Washington v. Woodlyn (Majority)

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Justia Opinion Summary

David Woodlyn cashed a series of blank checks written by Dora Kjellerson, an elderly woman suffering from dementia. The State charged Woodlyn with theft in the second degree, an alternative means crime. The jury's "to convict" instruction required the jury to unanimously agree on Woodlyn's guilt-but not on how he committed the crime. The jury returned a general verdict of guilty. Woodlyn appealed, arguing the general verdict violated his right to jury unanimity under article I, section 21 of the Washington constitution insofar as the evidence was insufficient to support conviction under the "wrongfully obtained" alternative. The Court of Appeals agreed that the evidence of this means was insufficient, but nonetheless affirmed, holding that any error was harmless. The court reasoned that the absence of evidence of the theft by taking alternative reasonably showed that the jury's verdict rested on the theft by deception alternative. The Washington Supreme Court rejected the Court of Appeals reasoning, finding the State failed to support one or more alternative means did not establish that the jury relied unanimously on another, supported alternative. Nevertheless, the Supreme Court affirmed the Court of Appeals in result because it concluded the evidence before the jury was sufficient to support both alternative means of second degree theft.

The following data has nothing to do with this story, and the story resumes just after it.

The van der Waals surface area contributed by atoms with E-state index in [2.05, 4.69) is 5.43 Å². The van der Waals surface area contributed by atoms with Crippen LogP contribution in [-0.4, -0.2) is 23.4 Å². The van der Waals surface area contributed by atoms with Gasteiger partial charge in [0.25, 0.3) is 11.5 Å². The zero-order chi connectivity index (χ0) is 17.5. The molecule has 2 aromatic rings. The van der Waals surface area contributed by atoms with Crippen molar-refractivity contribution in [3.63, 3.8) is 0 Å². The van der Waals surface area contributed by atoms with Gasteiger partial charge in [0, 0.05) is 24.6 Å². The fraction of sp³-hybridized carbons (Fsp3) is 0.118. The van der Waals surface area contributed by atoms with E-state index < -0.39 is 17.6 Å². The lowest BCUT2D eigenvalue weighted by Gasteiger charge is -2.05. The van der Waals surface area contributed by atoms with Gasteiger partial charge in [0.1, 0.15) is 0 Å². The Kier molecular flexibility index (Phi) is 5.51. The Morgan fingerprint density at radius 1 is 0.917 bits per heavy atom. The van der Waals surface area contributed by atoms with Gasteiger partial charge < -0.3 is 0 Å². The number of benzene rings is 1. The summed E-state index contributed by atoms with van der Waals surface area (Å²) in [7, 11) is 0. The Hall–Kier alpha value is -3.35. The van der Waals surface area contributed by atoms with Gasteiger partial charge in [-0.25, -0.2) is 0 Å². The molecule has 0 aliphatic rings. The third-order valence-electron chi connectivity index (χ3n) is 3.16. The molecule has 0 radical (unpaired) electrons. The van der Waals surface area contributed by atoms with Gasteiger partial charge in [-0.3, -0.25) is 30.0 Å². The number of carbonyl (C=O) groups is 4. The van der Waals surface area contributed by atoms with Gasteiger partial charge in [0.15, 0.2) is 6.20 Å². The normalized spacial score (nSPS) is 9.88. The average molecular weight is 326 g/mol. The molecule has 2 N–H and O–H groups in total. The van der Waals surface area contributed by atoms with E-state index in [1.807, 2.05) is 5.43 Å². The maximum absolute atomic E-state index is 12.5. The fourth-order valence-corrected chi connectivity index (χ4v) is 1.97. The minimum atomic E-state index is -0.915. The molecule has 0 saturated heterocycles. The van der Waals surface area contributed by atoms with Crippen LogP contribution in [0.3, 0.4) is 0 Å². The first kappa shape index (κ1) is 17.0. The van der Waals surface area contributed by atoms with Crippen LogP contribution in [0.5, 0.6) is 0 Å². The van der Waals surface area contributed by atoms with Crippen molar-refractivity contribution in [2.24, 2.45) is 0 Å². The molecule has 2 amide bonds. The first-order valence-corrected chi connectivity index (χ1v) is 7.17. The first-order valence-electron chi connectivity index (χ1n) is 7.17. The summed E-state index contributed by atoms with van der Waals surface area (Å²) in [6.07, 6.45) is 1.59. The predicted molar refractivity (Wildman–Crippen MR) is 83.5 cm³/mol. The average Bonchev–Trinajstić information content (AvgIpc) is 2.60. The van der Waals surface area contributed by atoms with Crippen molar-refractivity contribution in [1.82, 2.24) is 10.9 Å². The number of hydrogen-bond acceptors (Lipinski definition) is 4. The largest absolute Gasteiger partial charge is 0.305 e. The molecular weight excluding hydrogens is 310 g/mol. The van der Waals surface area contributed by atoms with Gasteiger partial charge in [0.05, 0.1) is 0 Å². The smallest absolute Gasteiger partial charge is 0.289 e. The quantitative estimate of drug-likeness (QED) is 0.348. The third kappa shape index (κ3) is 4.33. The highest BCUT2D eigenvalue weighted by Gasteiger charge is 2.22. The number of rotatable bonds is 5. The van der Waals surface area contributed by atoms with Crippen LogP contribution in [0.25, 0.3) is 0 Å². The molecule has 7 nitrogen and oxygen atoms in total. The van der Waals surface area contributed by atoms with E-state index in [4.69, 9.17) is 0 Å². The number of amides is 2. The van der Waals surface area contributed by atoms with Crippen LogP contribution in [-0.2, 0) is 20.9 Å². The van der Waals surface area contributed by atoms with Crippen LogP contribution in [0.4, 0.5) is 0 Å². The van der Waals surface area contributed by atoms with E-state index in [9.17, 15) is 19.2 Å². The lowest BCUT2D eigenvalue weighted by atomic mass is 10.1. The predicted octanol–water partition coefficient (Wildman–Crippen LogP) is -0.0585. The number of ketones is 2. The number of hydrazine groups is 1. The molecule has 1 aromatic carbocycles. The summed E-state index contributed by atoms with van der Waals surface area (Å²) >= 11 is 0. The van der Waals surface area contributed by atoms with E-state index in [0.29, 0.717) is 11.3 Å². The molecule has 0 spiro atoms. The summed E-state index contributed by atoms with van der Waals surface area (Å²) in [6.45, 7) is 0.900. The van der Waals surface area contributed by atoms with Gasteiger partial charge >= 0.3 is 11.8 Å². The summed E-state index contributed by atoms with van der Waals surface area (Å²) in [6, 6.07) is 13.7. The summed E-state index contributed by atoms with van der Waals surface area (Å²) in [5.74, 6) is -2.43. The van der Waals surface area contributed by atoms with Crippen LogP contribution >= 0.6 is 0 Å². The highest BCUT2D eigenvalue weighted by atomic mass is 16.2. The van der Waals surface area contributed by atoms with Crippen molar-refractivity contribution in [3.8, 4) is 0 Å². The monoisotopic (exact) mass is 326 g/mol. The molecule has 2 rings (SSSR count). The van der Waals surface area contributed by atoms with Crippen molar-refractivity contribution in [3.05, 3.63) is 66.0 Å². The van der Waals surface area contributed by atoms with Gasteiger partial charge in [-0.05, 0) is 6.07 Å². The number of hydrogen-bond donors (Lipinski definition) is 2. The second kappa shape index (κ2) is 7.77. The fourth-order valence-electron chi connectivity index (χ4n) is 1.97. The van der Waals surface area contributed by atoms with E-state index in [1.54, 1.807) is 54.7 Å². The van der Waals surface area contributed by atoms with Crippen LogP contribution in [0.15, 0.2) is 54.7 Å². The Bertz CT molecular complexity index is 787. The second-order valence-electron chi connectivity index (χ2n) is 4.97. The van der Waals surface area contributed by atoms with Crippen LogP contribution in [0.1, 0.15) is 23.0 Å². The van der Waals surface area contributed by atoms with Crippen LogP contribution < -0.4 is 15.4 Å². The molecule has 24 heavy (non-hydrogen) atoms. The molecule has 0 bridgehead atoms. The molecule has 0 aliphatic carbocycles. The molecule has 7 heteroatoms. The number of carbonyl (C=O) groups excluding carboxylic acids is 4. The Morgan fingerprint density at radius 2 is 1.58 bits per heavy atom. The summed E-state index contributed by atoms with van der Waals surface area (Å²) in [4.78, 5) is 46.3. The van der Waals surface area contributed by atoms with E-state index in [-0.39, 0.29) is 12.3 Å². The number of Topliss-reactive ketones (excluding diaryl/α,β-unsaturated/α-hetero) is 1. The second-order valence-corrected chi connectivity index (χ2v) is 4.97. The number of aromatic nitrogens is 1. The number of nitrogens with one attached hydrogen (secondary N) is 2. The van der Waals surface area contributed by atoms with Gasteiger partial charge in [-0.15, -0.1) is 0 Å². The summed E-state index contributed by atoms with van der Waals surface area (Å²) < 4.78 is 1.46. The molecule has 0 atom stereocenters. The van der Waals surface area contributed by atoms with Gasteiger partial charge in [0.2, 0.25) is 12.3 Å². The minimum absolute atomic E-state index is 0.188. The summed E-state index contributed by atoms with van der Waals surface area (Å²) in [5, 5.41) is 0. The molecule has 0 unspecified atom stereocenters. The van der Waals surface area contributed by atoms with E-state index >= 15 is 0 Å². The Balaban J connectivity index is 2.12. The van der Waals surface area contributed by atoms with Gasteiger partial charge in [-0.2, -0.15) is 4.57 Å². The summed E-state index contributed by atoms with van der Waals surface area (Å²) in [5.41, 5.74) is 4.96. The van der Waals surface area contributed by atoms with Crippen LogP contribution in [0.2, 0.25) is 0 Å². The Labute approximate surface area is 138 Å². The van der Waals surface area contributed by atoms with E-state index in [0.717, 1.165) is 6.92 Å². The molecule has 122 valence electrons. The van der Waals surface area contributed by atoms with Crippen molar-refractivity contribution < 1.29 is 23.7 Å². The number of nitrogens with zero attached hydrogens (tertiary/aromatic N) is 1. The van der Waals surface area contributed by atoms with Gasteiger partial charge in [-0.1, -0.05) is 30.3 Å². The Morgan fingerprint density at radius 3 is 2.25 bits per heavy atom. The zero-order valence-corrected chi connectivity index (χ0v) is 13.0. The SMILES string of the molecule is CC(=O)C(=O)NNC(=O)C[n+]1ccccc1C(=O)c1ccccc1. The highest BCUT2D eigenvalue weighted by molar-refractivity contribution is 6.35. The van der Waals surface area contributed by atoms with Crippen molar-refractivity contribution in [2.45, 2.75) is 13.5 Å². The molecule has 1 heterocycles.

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SUSAN-.cARLSON SUPREME COURT CLERK IN THE SUPREME COURT OF THE STATE OF WASHINGTON STATE OF WASHINGTON, NO. 91577-6 Respondent, v. ENBANC DAVID EARL WOODLYN, Petitioner. APR 2817 Filed - - -1 3 - - - STEPHENS, J.-In the summer of2011, David Earl Woodlyn cashed a series of blank checks written by Dora Kjellerson, an elderly woman suffering from dementia. In total, Woodlyn withdrew $1,865 from Kjellerson's account. The State charged Woodlyn with theft in the second degree, an alternative means crime. The jury's "to convict" instruction required the jury to unanimously agree on Woodlyn's guilt-but not on how he committed the crime. Clerk's Papers (CP) at 72. In other words, the jury could return a guilty verdict even if individual jurors disagreed whether Woodlyn committed theft because he (1) "wrongfully obtained" State v. Woodlyn (David Earl), 91577-6 Kjellerson's property or instead (2) "obtained control" over Kjellerson's property "by color or aid of deception." !d. The jury returned a general verdict of guilty. Woodlyn appealed, arguing the general verdict violated his right to jury unanimity under article I, section 21 of the state constitution insofar as the evidence was insufficient to support conviction under the "wrongfully obtained" alternative. The Court of Appeals agreed that the evidence of this means was insufficient, but nonetheless affirmed, holding that any error was harmless. The court reasoned that the absence of evidence of the theft by taking alternative reasonably showed that the jury's verdict rested on the theft by deception alternative. We reject the Court of Appeals reasoning. A determination on appeal that the State failed to support one or more alternative means does not establish that the jury relied unanimously on another, supported alternative. We nevertheless affirm the Court of Appeals in result because we conclude the evidence before the jury was sufficient to support both alternative means of second degree theft. We affirm on this basis. FACTS AND PROCEDURAL HISTORY Woodlyn was charged, tried, and convicted of theft in the second degree. The State alleged that Woodlyn wrote and cashed checks totaling $1,865 from the account of Kjellerson. CP at 4-5. Woodlyn acknowledged cashing the checks but denied -2- State v. Woodlyn (David Earl), 91577-6 stealing from Kjellerson, maintaining that he cashed the checks on her behalf, gave her some of the cash, and kept the rest as payment for cutting Kjellerson's lawn. The following facts were offered at trial: In the summerof2011, Woodlyn was unemployed save for occasional lawn care work. Woodlyn first met Kjellerson when he knocked on her door and offered to cut her lawn for $60. Kjellerson was elderly, lived alone, and was later found to be suffering from "moderate to severe dementia." Verbatim Report ofProceeding (VRP) (Nov. 13, 2013) at 538. According to Woodlyn, he cut Kjellerson's grass and performed other yard work three to five times that summer. Woodlyn testified that each time, Kjellerson paid him by signing an otherwise blank check, leaving Woodlyn to write in the payee and amount. On August 27,2011, Woodlyn accompanied Kjellerson to her bank. Kjellerson indicated that Woodlyn needed money to cut the grass, but did not appear to know how much. When the teller asked Woodlyn how much Kjellerson needed to withdraw, Woodlyn responded by asking how much she had. Alarmed, the teller refused to dispense any funds, and a bank employee called the police. Woodlyn left the bank alone, and Kjellerson was accompanied home by the responding officer. Noting that the grass in Kjellerson's yard was roughly one foot high and "kind of over grown," the officer asked Kjellerson how much money she paid for yard work. VRP (Nov. 18, -3- State v. Woodlyn (David Earl), 91577-6 2013) at 688-89. Kjellerson estimated that she paid Woodlyn $60 during the month of August. According to the bank, Woodlyn in fact cashed seven checks from Kjellerson's account between July 25, 2011 and August 12, 2011. The checks ranged from $60 to $440, totaling $1,865. Id. at 746-51. The State charged Woodlyn with theft in the second degree. The "to convict" instruction to the jury set out two alternative means of committing the crime: (1) that Woodlyn "wrongfully obtained" Kjellerson's property or (2) that Woodlyn "obtained control" over Kjellerson's property "by color or aid of deception." CP at 72. The trial court instructed the jurors that while they must agree unanimously as to Woodlyn's guilt or innocence, they could find Woodlyn guilty without agreeing unanimously as to the means. See 11A WASHINGTON PRACTICE: WASHINGTON PATTERN JURY INSTRUCTIONS: CRIMINAL 70.06 (4th ed. 2016); CP at 72-73. The jury returned a general verdict of guilty. CP at 87. Woodlyn appealed, claiming a violation of his right to a unanimous verdict because the State failed to present sufficient evidence to support the theft by taking alternative. State v. Woodlyn, No. 71311-6-1, slip op. at 5 (Wash. Ct. App. Mar. 9, 2015) (unpublished), http://www.courts.wa.gov/opinions/pdf/713116.pdf. The State conceded that "' [n ]o evidence of theft by taking was presented to the jury,"' but argued that the absence of evidence of theft by taking rendered any error harmless. I d. at 6-7 -4- State v. Woodlyn (David Earl), 91577-6 (alteration in original). On this basis, the Court of Appeals affirmed, reasoning that because "deception was the only basis for the jury to have concluded that Woodlyn's acceptance of Kjellerson's checks ... was 'wrongful,"' the jury must have relied unanimously on the theft by deception alternative. Id. at 10. This court granted Woodlyn's petition for review. State v. Woodlyn, 185 Wn.2d 1024, 369 P.3d 502 (20 16). The State then withdrew its concession. The State now argues that sufficient evidence supports both alternative means of committing theft. ISSUES ( 1) When a trial court erroneously instructs the jury it need not unanimously agree on the means by which the defendant committed a crime, is this error harmless based on a determination that no evidence supported one of the alternative means? (2) Was there sufficient evidence at trial to support Woodlyn's second degree theft conviction based on either alternative means? ANALYSIS Our precedent addressing alternative means crimes requires unanimity as to means only when a general verdict raises due process concerns, i.e., when one or more alternatives presented to the jury are not supported by sufficient evidence. See State v. Arndt, 87 Wn.2d 374, 377-378, 553 P.2d 1328 (1976); State v. Franco, 96 Wn.2d 816, 823, 639 P.2d 1320 (1982), distinguished on other grounds by State v. Sandholm, 184 -5- State v. Woodlyn (David Earl), 91577-6 Wn.2d 726,736, 364 P.3d 87 (2015); State v. Whitney, 108 Wn.2d 506,511,739 P.2d 1150 (1987); State v. Ortega-Martinez, 124 Wn.2d 702, 707-08, 881 P.2d 231 (1994); State v. Owens, 180 Wn.2d 90, 95, 323 P.3d 1030 (2014); State v. Wright, 165 Wn.2d 783, 802, 203 P.3d 1027 (2009). This principle is sufficient to resolve the case. Although the Court of Appeals found that the State had not proved the theft by taking alternative, Woodlyn, slip op. at 10, a review of the record shows sufficient evidence supports this means of committing second degree theft. Because sufficient evidence supported each alternative means, we uphold the jury's general verdict. In doing so, however, we reject the harmless error approach adopted by the Court of Appeals. When one alternative means of committing a crime has evidentiary support and another does not, courts may not assume the jury relied unanimously on the supported means. A. Jury Unanimity in Alternate Means Cases in Washington The Washington Constitution guarantees criminal defendants the right to a unanimous jury verdict. WASI-L CoNST. art. I, ยง 21; see Ortega-Martinez, 124 Wn.2d at 707. However, when a crime may be committed in different ways (i.e., via alternative means), the exact requirements of this rule are not always clear. In enacting criminal statutes, the legislature may articulate a set of prohibited behaviors as ( 1) a list of distinct offenses or (2) a single offense with one or more alternative means. See, e.g., State v. Peterson, 168 Wn.2d 763, 769, 230 P.3d 588 (2010). The criminal act charged in this -6- State v. Woodlyn (David Earl), 91577-6 case, theft in the second degree, is an alternative means crime. See, e.g., State v. Linehan, 147 Wn.2d 638, 644-45, 56 P.3d 542 (2002) (noting that theft by wrongful obtainment and theft by deception are alternate means). Courts analyzing unanimity in alternative means cases are confronted with competing concerns. The purpose of unanimity is to secure the integrity and reliability of jury deliberations and verdicts. See, e.g., Richardson v. United States, 526 U.S. 813, 819, 119 S. Ct. 1707, 143 L. Ed. 2d 985 (1999) (discussing unanimity in the federal Sixth Amendment context). Asking the jury for nothing beyond a general verdict-a simple up or down vote on guilt or innocence-may mask "wide disagreement among the jurors about just what the defendant did, or did not, do." Id. at 819. 1 On the other hand, if a jury must specifically articulate its unanimous agreement as to each element, subelement, and relevant fact before it can convict, a defendant might go free even though the jury unanimously agrees that he or she behaved criminally. In this case, Woodlyn asserts that the "[state] constitutional right to jury unanimity applies to alternative means of committing the crime." Suppl. Br. ofPet'r at 5. Our precedent does not support so broad a proposition. 1 The United States Supreme Court cautioned in Richardson that "jurors, unless required to focus upon specific factual detail, will fail to do so, simply concluding from testimony, say, of bad reputation, that where there is smoke there must be fire." Richardson, 526 U.S. at 819. -7- State v. Woodlyn (David Earl), 91577-6 We have never recognized a categorical right to express unanimity (i.e., unanimity as to means) in alternative means convictions. See Arndt, 87 Wn.2d at 37778; Franco, 96 Wn.2d at 823; Whitney, 108 Wn.2d at 511. Rather, there are particular situations when express unanimity is required, specifically when at least one means lacks sufficient evidentiary support. See, e.g., Owens, 180 Wn.2d at 95. Washington cases have adopted an analysis that turns on the sufficiency of evidence as a due process concern: if the jury is instructed on one or more alternative means that is not supported by sufficient evidence, a "particularized expression" of jury unanimity as to the supported means is required. I d. The purpose of this requirement is to ensure that when a verdict might be based on more than one alternative, the verdict is adequately supported.2 See Wright, 165 Wn.2d at 803 n.l2 (requiring reversal if it is "impossible to rule out the possibility the jury relied on a charge unsupported by sufficient evidence"). When there is sufficient evidence to support each alternative means, Washington defendants do not enjoy a recognized right to express unanimity. In Arndt, this court 2 "Adequately supported" in this context means that a rational jury could find that each element is supported beyond a reasonable doubt. See, e.g., State v. Green, 94 Wn.2d 216, 230, 616 P.2d 628 (1980). Constitutional due process requires the prosecution to present evidence on "every fact necessary to constitute the crime" and the jury to find each element satisfied beyond a reasonable doubt. In re Winship, 397 U.S. 358, 364, 90 S. Ct. 1068,25 L. Ed. 2d 368 (1970). -8- State v. Woodlyn (David Earl), 91577-6 declared that defendants have no right to unanimity as to means so long as all means alleged are (1) supported by sufficient evidence and (2) '"not repugnant'" to one another. 87 Wn.2d at 378-79 (quoting State v. Kosanke, 23 Wn.2d 211,213, 160 P.2d 541 (1945)). Sandholm most recently restated this general rule: "In alternative means cases, where the criminal offense can be committed in more than one way, we have announced a rule that an expression of jury unanimity is not required provided each alternative means presented to the jury is supported by sufficient evidence." 184 Wn.2d at 732. B. The Court of Appeals Incorrectly Reasoned That a Complete Lack of Evidence for One Alternative Renders Any Unanimity Error Harmless Before the Court of Appeals, Woodlyn argued that the jury's general verdict must be reversed because the State failed to present sufficient evidence to support both alternative means of the crime charged. The State conceded that it had presented no evidence of one alternative-theft by taking-and instead focused entirely on theft by deception. Nevertheless, the State maintained that any error was harmless because the court could safely conclude that the jury, though instructed on two alternative means, relied solely on the means supported by sufficient evidence. The Court of Appeals agreed, finding that when one alternative is adequately supported and the other is -9- State v. Woodlyn (David Earl), 91577-6 entirely unsupported, courts may assume the jury relied on the supported means. 3 Woodlyn, slip op. at 7, 10. We disagree. A general verdict satisfies due process only so long as each alternative means is supported by sufficient evidence. Arndt, 87 Wn.2d at 377-378. If there is insufficient evidence to support any of the means, a "particularized expression" of jury unanimity is required. Owens, 180 Wn.2d at 95 (citing Ortega-Martinez, 124 Wn.2d at 707-08). Thus, a reviewing court is compelled to reverse a general verdict unless it can "rule out the possibility the jury relied on a charge unsupported by sufficient evidence." Wright, 165 Wn.2d at 803 n.12. In essence, the approach adopted by the Court of Appeals asserts that a complete lack of evidence for one alternative allows courts to "rule out" the possibility that any member of the jury relied on the factually unsupported means. Woodlyn, slip op. at 1 (suggesting that any error is harmless because the court "can determine from the record that the jury's verdict was based on only one means"); Wright, 165 Wn.2d at 803 n.12. This defies logic. As Woodlyn observes, "It would be a curious rule if insufficient evidence of the alternative both gives rise to the error and renders it harmless." Pet. for 3 The Court of Appeals decision followed the reasoning of previous published Court of Appeals decisions. See State v. Witherspoon, 171 Wn. App. 271,285-87,286 P.3d 996 (2012) (plurality opinion); State v. Rivas, 97 Wn. App. 349, 354-55, 984 P.2d 432 (1999). By our decision today, we expressly disapprove of this reasoning. -10- State v. Woodlyn (David Earl), 91577-6 Review at 9. A post hoc review of the record does not allow an appellate court to see into the minds ofjurors. This exercise does not dispel the possibility that the jury might have convicted based on insufficient evidence. Indeed, given that the trial court instructed the jury in this case on two alternative means, CP at 72-73, it would be reasonable for the jurors to think that either alternative represented a viable path to conviction. Suppl. Br. of Pet'r at 15 ("'If the judge tells a jury that they may find the defendant guilty on a theory that is factually unsupported ... , the jurors understandably might believe that there must be evidenc~ to support that theory."' (quoting Commonwealth v. Plunkett, 422 Mass. 634, 639-40, 664 N.E.2d 833 (1996))). Absent some form of colloquy or explicit instruction, we cannot assume that every member of the jury relied solely on the supported alternative. The approach adopted by the Court of Appeals is also impractical. In effect, the rule would recognize that a defendant is entitled to express jury unanimity when the evidence is insufficient to support one of the means charged, but not when the evidence supporting that means is entirely lacking. Thus, it burdens the appellate courts with distinguishing between evidence that is merely insufficient and evidence that is totally insufficient. The United States Supreme Court in Griffin v. United States was asked to adopt a similar rule: that due process is satisfied only "when the prosecution presents no -11- State v. Woodlyn (David Earl), 91577-6 evidence whatever to support the insufficient [means, and not when] the prosecution offers some, but insufficient, evidence." 502 U.S. 46, 58, 112 S. Ct. 466, 116 L. Ed. 2d 371 (1991). The court soundly rejected this proposed distinction: [The petitioner's] novel theory posits two different degrees of failure of proofa failure that is stifficiently insufficient, [which will be deemed harmless,] and one that is instifficiently insufficient[, which will not be deemed harmless]. Besides producing an odd system in which the greater failure of proof is rewarded, the rule seems to us full of practical difficulty. !d. (second emphasis added); see also People v. Guiton, 4 Cal. 4th 1116, 1127,847 P.2d 45, 17 Cal. Rptr. 2d 365 (1993) ("[w]e agree with the [Griffin] court in rejecting the distinction between evidence that is sufficiently insufficient and evidence that is insufficiently insufficient"). Although this court departed from Griffin in OrtegaMartinez by asserting that Washington's constitution affords criminal defendants additional due process protections, we did not reject the reasoning quoted above, and it retains persuasive force. We decline to adopt a rule that relies on a complete evidentiary failure as proof of harmless error. While we r~ject the Court of Appeals harmless error analysis, we nevertheless affirm Woodlyn's conviction because our review of the record confirms that sufficient evidence was presented to support both alternative means of committing second degree theft. -12- State v. Woodlyn (David Earl), 91577-6 C. Applying Arndt, the State Presented Sufficient Evidence To Affirm Woodlyn's Conviction As noted, in its briefing to this court the State withdrew its factual concession concerning the sufficiency of the evidence of theft by taking. The State now primarily argues that sufficient evidence supports both alternative means, as "[a] rational juror could find that Woodlyn both used deception and wrongfully obtained more than $750 from Kjellerson." Suppl. Br. ofResp't at 9. 4 Because both alternative means in this case are supported by a common set of facts, we affirm on this basis. See Arndt, 87 Wn.2d at 376. Woodlyn concedes that the State presented sufficient evidence to support the first alternative-that a reasonable jury could have found Woodlyn "obtained control" over Kjellerson's property "by color or aid of deception." Suppl. Br. ofPet'r at 16-17; CP at 72. However, Woodlyn argues that the State did not present sufficient evidence to support the theft by taking alternative. The Court of Appeals concurred, finding that '"[n]o evidence of theft by taking was presented to the jury.'" Woodlyn, slip op. at 6, 10 (alteration in original). We cannot agree. Based on the record, a rational jury could have concluded beyond a reasonable doubt that Woodlyn "wrongfully obtained" 4 The State also asks this court to adopt the Court of Appeals analysis as a fallback position. See Suppl. Br. ofResp't at 15. -13- State v. Woodlyn (David Earl), 91577-6 control ofKjellerson's property. See, e.g., State v. Green, 94 Wn.2d216, 230,616 P.2d 628 (1980) (plurality opinion) (stating the sufficiency of evidence standard). To support conviction based on theft by taking in the second degree, the State was required to prove three things: that Woodlyn, with intent to deprive, (1) wrongfully obtained control over (2) Kjellerson's property, and (3) that the value of said property exceeded $750. RCW 9A.56.020(1)(a), .040(1)(a); CP at 72. To "wrongfully obtain[]" means to take without consent. RCW 9A.56.010(22). Woodlyn argues the jury could not have found he "wrongfully obtained" Kjellerson's property because "Kjellerson gave Woodlyn permission to cash the checks, that is, she consented to the taking." Suppl. Br. ofPet'r at 3. This argument rests on a misreading ofRCW 9A.56.020. There is no dispute that Kjellerson voluntarily gave Woodlyn checks to cash. However, the implication of Woodlyn's consent argument-that property, once voluntarily given, cannot be stolen-is inconsistent with our case law. See State v. Clark, 96 Wn.2d 686, 691, 638 P.2d 572 (1982) (exceeding the scope of permitted use may constitute theft). Importantly, Kjellerson's checks are not the property at issue, so whether she gave them to Woodlyn voluntarily is irrelevant. Instead, Woodlyn is charged with obtaining Kjellerson's money without consent. He did so by altering the checks she gave him. On this record, it was reasonable for the jury to conclude that Woodlyn did not have Kjellerson's consent to withdraw $1,865 from her account. -14- State v. Woodlyn (David Earl), 91577-6 Woodlyn cashed Kjellerson's first check ($60) on July 25, 2011. VRP (Nov. 18, 2013) at 746. Kjellerson apparently approved the withdrawal when a bank employee called to confirm. VRP (Nov. 14, 2013) at 609-11. The next month, Kjellerson agreed to pay Woodlyn an additional $60 for yard work. VRP (Nov. 18, 2013) at 687 (witness testimony that Kjellerson told police she had paid Woodlyn $60 during the month of August). Even assuming that Kjellerson accurately distinguished between the $60 she agreed to pay in August and $60 paid in the last week of July, 5 Woodlyn had consent to withdraw no more than $120 ofKjellerson' s money. Yet, Woodlyn cashed a second check on July 26, 2011 ($60), and five checks in August: August 3 ($260), August 4 ($260), August 8 ($360), August 11 ($440), and August 12 ($425). VRP (Nov. 13, 2013) at 453-56; VRP (Nov. 18, 2013) at 746-51. 6 In total, Woodlyn withdrew $1,865 from Kjellerson's account. Because Kjellerson had agreed to pay Woodlyn at most $120, he obtained the difference ($1,745) without consent. Based on this evidence, a 5 Kjellerson suffered from dementia; her niece testified that she could not discern the date or month. VRP (Nov. 13, 2013) at 500. 6 Woodlyn testified that the money was not meant for him, claiming that he cashed the checks for Kjellerson as a favor and gave her the money. VRP (Nov. 18, 2013) at 74651,752. However, he inconsistently testified that the money was repayment for yard work (the exact amount is unclear) and other chores. Id. at 722. Given the evidence that Kjellerson's grass was roughly one foot tall on August 27, 2013, id. at 688-89, it would be reasonable for the jury to view Woodlyn's claim that he earned the money doing yard work with skepticism, and to reject his explanation. See id. at 722 (Woodlyn testifying that he cut Kjellerson's grass three, "maybe even five," times in the month of August). -15- State v. Woodlyn (David Earl), 91577-6 rational jury could reasonably conclude that Woodlyn "wrongfully obtained" (took without consent) Kjellerson's property (her money) exceeding $750 in value. See CP at 72. Therefore, contrary to the State's earlier concession and the Court of Appeals conclusion, the record in this case provides sufficient evidentiary support for the alternative means of theft by taking. Because both instructed alternative means were adequately supported, the jury's general verdict of guilt may be upheld. See Arndt, 87 Wn.2d at 376. We affirm Woodlyn's conviction. CONCLUSION The constitutional right to jury unanimity cannot be interpreted to permit the harmless error analysis adopted by the Court of Appeals. We reject this approach and decline to burden trial courts with the task of distinguishing between evidence that is sufficiently insufficient and that which is insufficiently insufficient. Applying the settled principle that there is no right to express jury unanimity so long as each alternative means is supported, we nonetheless affirm Woodlyn's conviction. The record contains sufficient evidence of both theft by deception and theft by taking to support the jury's general verdict of guilty on charges of second degree theft. -16- State v. Woodlyn (David Earl), 91577-6 WE CONCUR: -17-